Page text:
The reconstruction process must consider both existing, but also future environmental needs. Unfortunately, we must consider the possible repetition of such events, with the torrential rains that Kerala has received only part of a pattern of increasingly violent natural disasters cause by unstoppable climate change. Models will therefore need to be developed to estimate the future occurrence of such natural disasters, and reconstruction will have to internalize those projections.
And evidence is already pointing out that Kerala is already falling behind. Not a single one of Kerala’s 61 dams had an Emergency Action Plan or an Operation & Maintenance (O&M) manual on how to manage an extreme event such as flooding, and “no dam-break analysis was conducted in respect to any of the 61 dams in the State,” as per a 2017 report of the Comptroller and Auditor General of India.
Experts are pointing out that the impact of the floods could have been mitigated if prior environmental assessments had not been ignored. The Western Ghats, which have traditionally served as a water reservoir for Kerala along with five other States, were the subject of a 2010 environmental protection assessment report, which recommended a ban on mining and stone quarrying, and limited various economic activities in the Ghats. The report was not implemented and subsequently watered down, and this excessive stone quarrying and deforestation of catchment areas may have contributed to the scale of flooding and destruction this month.
An urgent reversal of the trend is crucial — not only for disaster prevention, but also for economic and human sustainability.
Kerala’s water resources are already under threat. Its 44 rivers have greatly suffered from unsustainable industrial activity. In addition to pollution caused by the dumping of solid waste and the discharge of industrial effluents, rivers also suffer from unsustainable sand mining, to answer a demand in construction. The removal of sand causes riverbeds to sink, threatening not only the rivers themselves but also ponds they feed into and groundwater they replenish.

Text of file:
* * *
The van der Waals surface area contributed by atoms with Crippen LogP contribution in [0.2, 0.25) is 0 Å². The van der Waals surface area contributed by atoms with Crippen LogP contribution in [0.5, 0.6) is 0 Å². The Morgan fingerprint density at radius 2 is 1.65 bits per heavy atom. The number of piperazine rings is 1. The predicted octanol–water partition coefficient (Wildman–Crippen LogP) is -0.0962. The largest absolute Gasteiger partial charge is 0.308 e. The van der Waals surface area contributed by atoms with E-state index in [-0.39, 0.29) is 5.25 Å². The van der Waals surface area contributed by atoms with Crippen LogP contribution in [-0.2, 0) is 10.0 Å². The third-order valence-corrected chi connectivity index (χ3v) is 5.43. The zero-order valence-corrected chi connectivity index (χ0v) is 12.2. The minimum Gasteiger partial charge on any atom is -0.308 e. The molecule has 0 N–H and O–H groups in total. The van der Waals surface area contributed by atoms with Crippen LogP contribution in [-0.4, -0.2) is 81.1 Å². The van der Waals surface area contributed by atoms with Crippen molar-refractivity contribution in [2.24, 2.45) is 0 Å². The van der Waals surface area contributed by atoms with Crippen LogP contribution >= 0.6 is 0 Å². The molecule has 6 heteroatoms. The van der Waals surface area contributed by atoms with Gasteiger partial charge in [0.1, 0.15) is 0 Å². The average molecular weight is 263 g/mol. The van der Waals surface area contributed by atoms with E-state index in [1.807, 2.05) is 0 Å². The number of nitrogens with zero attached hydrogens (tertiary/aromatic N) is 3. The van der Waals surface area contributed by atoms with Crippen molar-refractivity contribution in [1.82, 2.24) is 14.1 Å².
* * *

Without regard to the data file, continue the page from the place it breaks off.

Groundwater, which provides 50% of agricultural irrigation and supplies 80% of rural and 50% of urban households with their domestic needs, has not escaped unsustainable practices either. The State has the highest open well density in all of India — up to 200 wells per square kilometre in coastal areas. Groundwater, has witnessed a decline in quality due to contamination and seawater intrusion.
Deforestation and soil pollution also follow similar patterns of unsustainable human usage, from illegal encroachment on forests to extreme use of pesticides.
All of these concerns must be taken into account when designing long-term development plans; reconstruction must ensure that it is done at the expense of the health of the region’s trees and rivers, that quarrying and clay mining activities do not exceed acceptable limits nor represent a pollution risk to the health of citizens.
The reconstruction is bound to be a long and costly process. Thankfully, the people of Kerala have proven that they are stronger than any adversity. It is important for good policy to be developed, which will increase future readiness, taking into account projections of similar disasters, while concurrently upgrading the services and infrastructure to increase the quality of life of every Keralite.
Mohamed El Dahshan is the Managing Director of OXCON, an economic development consulting firm focusing on fragile and conflict states.